Reham responded to claims about changing her appearance for the sake of public image: "I wear a white chadar because that's the Pakhtun identity."
Reham responded to claims about changing her appearance for the sake of public image: "I wear a white chadar because that's the Pakhtun identity."

Between statements about misogyny and the need for gender empowerment in Pakistan, TV host and human rights activist Reham Khan fielded several questions about her 10-month marriage with her now ex-husband, Pakistan Tehreek-e-Insaaf (PTI) Chairman Imran Khan.

Also read: Imran-Reham split up, and everyone has something to say about it

Speaking on the second day of the two-day India Today Conclave 2016 at the session, Line of Peace: Sisters Under the Skin Empowering Women across Borders, Reham plainly referred to her marriage as "a mistake", reports India Today:

"We all commit mistakes, and so did I. The world is changing, I did not marry each time for a certain status a man has. We might profess to be modern, but we still may not end up listening to the woman. One thing I'm really proud of is the way my son is raised, he's a 22-year-old boy who gives me immense pride."

Reham was joined on stage by actor/activist/politician Gul Panag and India Today's Simi Pasha, who moderated the session.

Drawing from her experience, Reham entreated women to always speak up. "There is one thing that binds us together, which is the 'hushed silence'. We hide the reality of our homes," she remarked. "Inequality, misogyny starts at home," she later added.

Reham further said, "I am a woman, I look like a woman, I behave like a woman. But people in Pakistan call me Dabangg like Sallu," referring to the iconic cop character played by Salman Khan in 2010.

Read more: Reham, Ayyan among most 'sought after' people in Pakistan

When asked about covering her head, she said her marriage with Imran Khan had nothing to do with her change in appearance:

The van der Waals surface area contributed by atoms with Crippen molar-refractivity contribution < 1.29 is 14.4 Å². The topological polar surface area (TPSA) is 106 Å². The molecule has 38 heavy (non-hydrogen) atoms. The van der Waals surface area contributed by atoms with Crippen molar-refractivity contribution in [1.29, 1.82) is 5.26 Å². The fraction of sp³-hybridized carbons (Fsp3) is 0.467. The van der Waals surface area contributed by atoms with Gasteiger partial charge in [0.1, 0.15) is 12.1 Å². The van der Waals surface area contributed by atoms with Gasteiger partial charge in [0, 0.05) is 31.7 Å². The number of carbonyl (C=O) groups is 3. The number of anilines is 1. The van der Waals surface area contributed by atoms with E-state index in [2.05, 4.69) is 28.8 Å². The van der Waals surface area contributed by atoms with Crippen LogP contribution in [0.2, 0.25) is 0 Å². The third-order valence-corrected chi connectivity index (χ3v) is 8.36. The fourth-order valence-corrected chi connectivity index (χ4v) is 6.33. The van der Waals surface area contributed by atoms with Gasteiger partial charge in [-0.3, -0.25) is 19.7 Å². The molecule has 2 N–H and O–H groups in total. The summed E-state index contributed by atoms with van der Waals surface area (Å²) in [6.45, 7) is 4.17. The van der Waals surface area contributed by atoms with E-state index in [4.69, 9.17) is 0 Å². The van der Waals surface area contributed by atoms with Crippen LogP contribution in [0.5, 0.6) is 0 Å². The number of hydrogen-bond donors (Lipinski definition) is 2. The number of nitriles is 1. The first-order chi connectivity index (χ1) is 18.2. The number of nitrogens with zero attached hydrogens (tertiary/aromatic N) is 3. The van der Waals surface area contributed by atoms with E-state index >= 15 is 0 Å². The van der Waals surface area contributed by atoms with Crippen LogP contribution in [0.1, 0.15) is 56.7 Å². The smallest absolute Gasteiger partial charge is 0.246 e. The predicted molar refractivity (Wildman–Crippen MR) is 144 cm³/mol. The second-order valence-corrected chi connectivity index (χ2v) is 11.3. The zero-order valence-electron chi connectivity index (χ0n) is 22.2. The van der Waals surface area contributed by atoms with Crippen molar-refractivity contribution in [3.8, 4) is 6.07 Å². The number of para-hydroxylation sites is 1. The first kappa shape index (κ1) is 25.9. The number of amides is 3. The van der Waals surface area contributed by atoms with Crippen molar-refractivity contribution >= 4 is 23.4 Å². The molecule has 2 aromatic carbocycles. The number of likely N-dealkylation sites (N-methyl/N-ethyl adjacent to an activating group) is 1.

"I loved meeting the real people of Pakistan, people in Balochistan, people in south Punjab. That is when I 'changed my appearance because I love wearing the chadar."

"I landed in Pakistan in December 2012, just for a few months to cover the elections. I went there for a personal reason to look after my mother after my father passed away. It was a gap year for me, I thought it'd be good for my CV, I was bored with my job [as] senior broadcast journalist for the BBC, I was coming home after a long shift and doing dishes in the darkness, and I just wanted excitement and boy, did I get it in Pakistan.

"What i loved in Pakistan is meeting the real people of Pakistan. I travelled through most of Khyber Pakhtunkhwa, all the way to the border with Afghanistan and Balochistan and South Punjab. And I just like the way people dress up. I quite like the traditional chadar. I do that because it is the Pakistani identity, It's the Pakhtun identity to wear a white chadar. It has nothing to do with an appearance for people.

"My Identity is fluid, I feel more comfortable wearing a chadar, people communicate with me better. I sit on the floor and eat makai ki roti and sarson ka saag with them and they like it. Then when i talk to them, it is far easier for me to tell them how to improve their lifestyle.

"Gender empowerment is considered in isolation, unless we improve the per capita income for every man and woman and the future of every child in Pakistan and India. [Otherwise], we'll just be doing other seminars and workshops, and ticking the boxes. That's why I change my appearance, not because I married someone."

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